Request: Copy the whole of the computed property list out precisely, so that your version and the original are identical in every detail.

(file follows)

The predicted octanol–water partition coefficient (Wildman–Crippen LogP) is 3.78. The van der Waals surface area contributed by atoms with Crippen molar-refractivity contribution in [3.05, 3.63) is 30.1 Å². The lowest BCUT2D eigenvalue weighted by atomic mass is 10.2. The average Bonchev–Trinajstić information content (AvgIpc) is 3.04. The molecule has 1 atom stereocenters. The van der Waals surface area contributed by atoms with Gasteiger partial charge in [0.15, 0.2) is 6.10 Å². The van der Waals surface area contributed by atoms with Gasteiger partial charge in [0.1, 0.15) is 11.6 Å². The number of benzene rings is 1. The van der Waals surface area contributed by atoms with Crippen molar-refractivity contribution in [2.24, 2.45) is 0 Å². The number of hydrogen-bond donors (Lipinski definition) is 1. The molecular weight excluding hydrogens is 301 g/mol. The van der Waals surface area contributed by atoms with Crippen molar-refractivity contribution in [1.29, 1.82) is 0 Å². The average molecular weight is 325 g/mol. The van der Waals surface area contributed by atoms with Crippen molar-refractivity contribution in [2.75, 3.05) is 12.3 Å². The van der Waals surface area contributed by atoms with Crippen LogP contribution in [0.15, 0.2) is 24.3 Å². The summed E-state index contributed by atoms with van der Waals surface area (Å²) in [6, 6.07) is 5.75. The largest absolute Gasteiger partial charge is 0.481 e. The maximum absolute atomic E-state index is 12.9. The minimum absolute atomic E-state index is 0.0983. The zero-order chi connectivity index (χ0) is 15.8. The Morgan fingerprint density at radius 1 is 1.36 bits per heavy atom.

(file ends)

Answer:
The predicted octanol–water partition coefficient (Wildman–Crippen LogP) is 3.78. The van der Waals surface area contributed by atoms with Crippen molar-refractivity contribution in [3.05, 3.63) is 30.1 Å². The lowest BCUT2D eigenvalue weighted by atomic mass is 10.2. The average Bonchev–Trinajstić information content (AvgIpc) is 3.04. The molecule has 1 atom stereocenters. The van der Waals surface area contributed by atoms with Gasteiger partial charge in [0.15, 0.2) is 6.10 Å². The van der Waals surface area contributed by atoms with Gasteiger partial charge in [0.1, 0.15) is 11.6 Å². The number of benzene rings is 1. The van der Waals surface area contributed by atoms with Crippen molar-refractivity contribution in [2.24, 2.45) is 0 Å². The number of hydrogen-bond donors (Lipinski definition) is 1. The molecular weight excluding hydrogens is 301 g/mol. The van der Waals surface area contributed by atoms with Crippen molar-refractivity contribution in [1.29, 1.82) is 0 Å². The average molecular weight is 325 g/mol. The van der Waals surface area contributed by atoms with Crippen molar-refractivity contribution in [2.75, 3.05) is 12.3 Å². The van der Waals surface area contributed by atoms with Crippen LogP contribution in [0.15, 0.2) is 24.3 Å². The summed E-state index contributed by atoms with van der Waals surface area (Å²) in [6, 6.07) is 5.75. The largest absolute Gasteiger partial charge is 0.481 e. The maximum absolute atomic E-state index is 12.9. The minimum absolute atomic E-state index is 0.0983. The zero-order chi connectivity index (χ0) is 15.8. The Morgan fingerprint density at radius 1 is 1.36 bits per heavy atom.